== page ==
Category Archives: Titanic-era Fashions and Grooming

Wearing Edwardian Clothing: Contemporary Viewpoints.

The psychology of dress (no matter the era) fascinates me.  I want to know why people chose to wear certain garments and find it interesting to see the influence of historical events, artistic movements (literally any type of “happening”) being translated into our wardrobes.

Browsing costume and fashion compendiums, I came across Norah Waugh’s The Cut of Women’s Clothes 1600-1930, which includes fashion commentary – as well as patterns for historical garments.  Having a current interest in the Edwardian / La Belle Epoque period, I was particularly eager to read the “Quotations from Contemporary Sources” of that time.

It seems I have romantically glorified the wearing of corsets, petticoats, high collars, and long skirts of the Edwardian era.  My idealization would be comparable to theatre historian Walter Macqueen Pope’s observations – his Goodbye Piccadilly autobiographical excerpt appearing in The Cut of Women’s Clothes…describing the appearance and demeanor of Edwardian ladies:  “Women wore a tremendous amount of underclothes, as compared with today.  They wore many petticoats, fringed with lace which formed an enchanting foam around their ankles… .” His likening of a woman to a sea vessel continues, as he remembers the sight of Edwardian women stepping out of their carriages to shop in their favorite stores:  “The lady swept across the pavement like a queen, like a procession of one, for she knew how to move and carry herself.  She had balance and poise, she had elegance and she was one hundred per cent feminine.  She paid no attention to the world around… but she proceeded like a ship in full sail, a gracious galleon into the harbour of the favoured emporium.” 

Focusing on the elegance of women dressed in Edwardian attire, Pope’s account does not reveal the true discomfort and inconvenience disclosed by his female contemporaries –   Gwen Raverat, Lady Duff Gordon, and Cynthia Asquith.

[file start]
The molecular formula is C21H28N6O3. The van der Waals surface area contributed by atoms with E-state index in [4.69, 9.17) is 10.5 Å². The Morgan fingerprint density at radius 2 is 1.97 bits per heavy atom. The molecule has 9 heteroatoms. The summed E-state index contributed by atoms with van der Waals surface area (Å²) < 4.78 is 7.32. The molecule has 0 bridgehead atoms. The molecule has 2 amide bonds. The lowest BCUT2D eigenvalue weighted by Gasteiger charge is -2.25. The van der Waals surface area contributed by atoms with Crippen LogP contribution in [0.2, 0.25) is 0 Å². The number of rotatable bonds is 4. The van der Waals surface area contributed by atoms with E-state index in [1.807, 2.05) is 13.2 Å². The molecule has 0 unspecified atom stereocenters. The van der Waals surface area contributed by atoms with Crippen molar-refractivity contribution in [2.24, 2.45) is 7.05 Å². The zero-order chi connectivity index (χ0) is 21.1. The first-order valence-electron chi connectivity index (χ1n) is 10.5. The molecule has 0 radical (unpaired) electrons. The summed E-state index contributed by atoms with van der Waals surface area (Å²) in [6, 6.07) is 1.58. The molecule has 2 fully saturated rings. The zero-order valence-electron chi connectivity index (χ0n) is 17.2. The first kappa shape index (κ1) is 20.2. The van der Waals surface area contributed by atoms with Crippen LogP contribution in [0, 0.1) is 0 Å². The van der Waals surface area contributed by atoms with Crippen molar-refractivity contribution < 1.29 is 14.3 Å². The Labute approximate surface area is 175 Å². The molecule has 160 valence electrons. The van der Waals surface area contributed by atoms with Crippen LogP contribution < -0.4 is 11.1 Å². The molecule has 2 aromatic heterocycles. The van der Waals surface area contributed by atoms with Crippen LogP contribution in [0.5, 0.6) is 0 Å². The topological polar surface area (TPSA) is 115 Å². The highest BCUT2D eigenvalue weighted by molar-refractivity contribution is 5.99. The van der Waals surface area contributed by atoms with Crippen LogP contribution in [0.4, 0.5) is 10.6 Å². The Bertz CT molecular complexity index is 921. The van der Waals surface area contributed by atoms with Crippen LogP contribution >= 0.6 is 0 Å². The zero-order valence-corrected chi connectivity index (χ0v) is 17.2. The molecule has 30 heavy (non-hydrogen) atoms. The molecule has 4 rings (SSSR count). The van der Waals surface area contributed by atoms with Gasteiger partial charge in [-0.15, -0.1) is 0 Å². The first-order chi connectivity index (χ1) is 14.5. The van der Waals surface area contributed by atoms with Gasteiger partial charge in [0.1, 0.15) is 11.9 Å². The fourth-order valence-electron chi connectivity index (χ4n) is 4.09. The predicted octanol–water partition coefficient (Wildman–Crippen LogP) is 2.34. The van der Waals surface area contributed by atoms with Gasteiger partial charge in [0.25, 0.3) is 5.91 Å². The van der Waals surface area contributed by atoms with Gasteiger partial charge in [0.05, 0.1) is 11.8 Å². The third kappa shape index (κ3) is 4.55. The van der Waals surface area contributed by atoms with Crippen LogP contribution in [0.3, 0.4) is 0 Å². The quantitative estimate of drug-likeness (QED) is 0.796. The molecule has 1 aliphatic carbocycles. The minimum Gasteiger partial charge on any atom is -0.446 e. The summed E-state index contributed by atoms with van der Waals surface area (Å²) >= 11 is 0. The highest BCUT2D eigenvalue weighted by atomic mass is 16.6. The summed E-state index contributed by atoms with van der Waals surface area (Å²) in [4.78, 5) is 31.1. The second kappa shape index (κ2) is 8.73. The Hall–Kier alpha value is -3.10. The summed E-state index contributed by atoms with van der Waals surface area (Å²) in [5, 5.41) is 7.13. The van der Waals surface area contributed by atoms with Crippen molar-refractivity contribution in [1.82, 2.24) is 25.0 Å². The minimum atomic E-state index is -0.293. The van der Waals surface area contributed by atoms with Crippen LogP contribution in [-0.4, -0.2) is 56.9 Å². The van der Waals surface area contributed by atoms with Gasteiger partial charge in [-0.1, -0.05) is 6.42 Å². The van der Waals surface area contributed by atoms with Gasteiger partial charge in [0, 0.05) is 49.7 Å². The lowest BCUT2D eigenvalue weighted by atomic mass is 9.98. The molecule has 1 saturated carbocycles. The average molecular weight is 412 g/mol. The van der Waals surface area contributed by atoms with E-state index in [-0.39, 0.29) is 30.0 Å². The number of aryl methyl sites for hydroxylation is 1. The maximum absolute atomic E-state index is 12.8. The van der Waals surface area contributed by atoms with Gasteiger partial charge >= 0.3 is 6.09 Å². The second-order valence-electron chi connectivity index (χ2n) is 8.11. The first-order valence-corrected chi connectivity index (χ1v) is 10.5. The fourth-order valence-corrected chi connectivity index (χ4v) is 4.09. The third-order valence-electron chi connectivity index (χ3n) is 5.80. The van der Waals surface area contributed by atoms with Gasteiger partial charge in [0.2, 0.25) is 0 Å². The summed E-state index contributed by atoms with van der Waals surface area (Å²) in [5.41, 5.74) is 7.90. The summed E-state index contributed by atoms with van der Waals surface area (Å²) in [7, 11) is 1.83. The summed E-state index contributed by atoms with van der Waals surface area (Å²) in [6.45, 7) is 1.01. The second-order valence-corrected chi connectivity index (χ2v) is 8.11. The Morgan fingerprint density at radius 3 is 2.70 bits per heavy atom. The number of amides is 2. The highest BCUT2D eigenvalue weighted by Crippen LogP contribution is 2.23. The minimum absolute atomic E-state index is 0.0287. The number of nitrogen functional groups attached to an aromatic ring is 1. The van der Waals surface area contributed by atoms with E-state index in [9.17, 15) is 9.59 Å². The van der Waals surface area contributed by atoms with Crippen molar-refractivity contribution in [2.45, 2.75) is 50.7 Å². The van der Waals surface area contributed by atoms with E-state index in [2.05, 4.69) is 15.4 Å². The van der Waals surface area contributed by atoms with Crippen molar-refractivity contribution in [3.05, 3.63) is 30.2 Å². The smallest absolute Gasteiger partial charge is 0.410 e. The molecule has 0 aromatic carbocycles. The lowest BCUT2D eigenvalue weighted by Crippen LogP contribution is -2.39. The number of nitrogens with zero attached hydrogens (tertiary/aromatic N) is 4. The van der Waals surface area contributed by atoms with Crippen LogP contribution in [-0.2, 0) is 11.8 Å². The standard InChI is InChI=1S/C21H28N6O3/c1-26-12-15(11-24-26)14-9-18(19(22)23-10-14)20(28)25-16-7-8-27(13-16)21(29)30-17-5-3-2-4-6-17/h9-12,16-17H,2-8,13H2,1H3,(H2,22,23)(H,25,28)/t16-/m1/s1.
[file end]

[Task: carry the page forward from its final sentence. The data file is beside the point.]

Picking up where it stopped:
Artist, art critic, writer, (and granddaughter of Charles Darwin), Gwen Raverat writes in her autobiography Period Piece:  “The thought of the discomfort, restraint and pain, which we had to endure from our clothes, makes me even angrier now than it did then… . Except for the most small-waisted, naturally dumb-bell-shaped females, the ladies never seemed at ease, or even quite as if they were wearing their own clothes.”  Raverat describes the wrinkles and bulges caused by whalebone stays under dresses “always made too tight”.  Roads, explained Raverat, “were then much muddier than the tarred roads are now”, forcing the wearer of sweeping skirts to brush crusted mud from the hemline.

Lady Duff Gordon, who designed fashion as “Lucile”, wrote in her autobiography Discretions and Indiscretions –  of the uncomfortable high-boned collars.  “No woman who has not worn one can possibly imagine how horrible it was to have one’s throat scarred by sharp collar supports made of either whalebone or steel, which ran into one with every movement, so that the head had to be kept rigidly in a most unnatural position… .”

In her memoir Remember and Be Glad, English writer Cynthia Asquith says:  “Imagine the discomfort of a walk in the rain in a sodden skirt that wound its wetness round your legs and chapped your ankles.”  Humorously, Asquith admits – “I once found I had carried into the house a banana skin which had got caught up in the unstitched hem of my dress!”  Even the beautiful Edwardian hats had their drawbacks – according to Asquith – “Our vast hats which took the wind like sails were painfully skewered to our heads by huge ornamental hatpins, greatly to the peril of other people’s eyes.”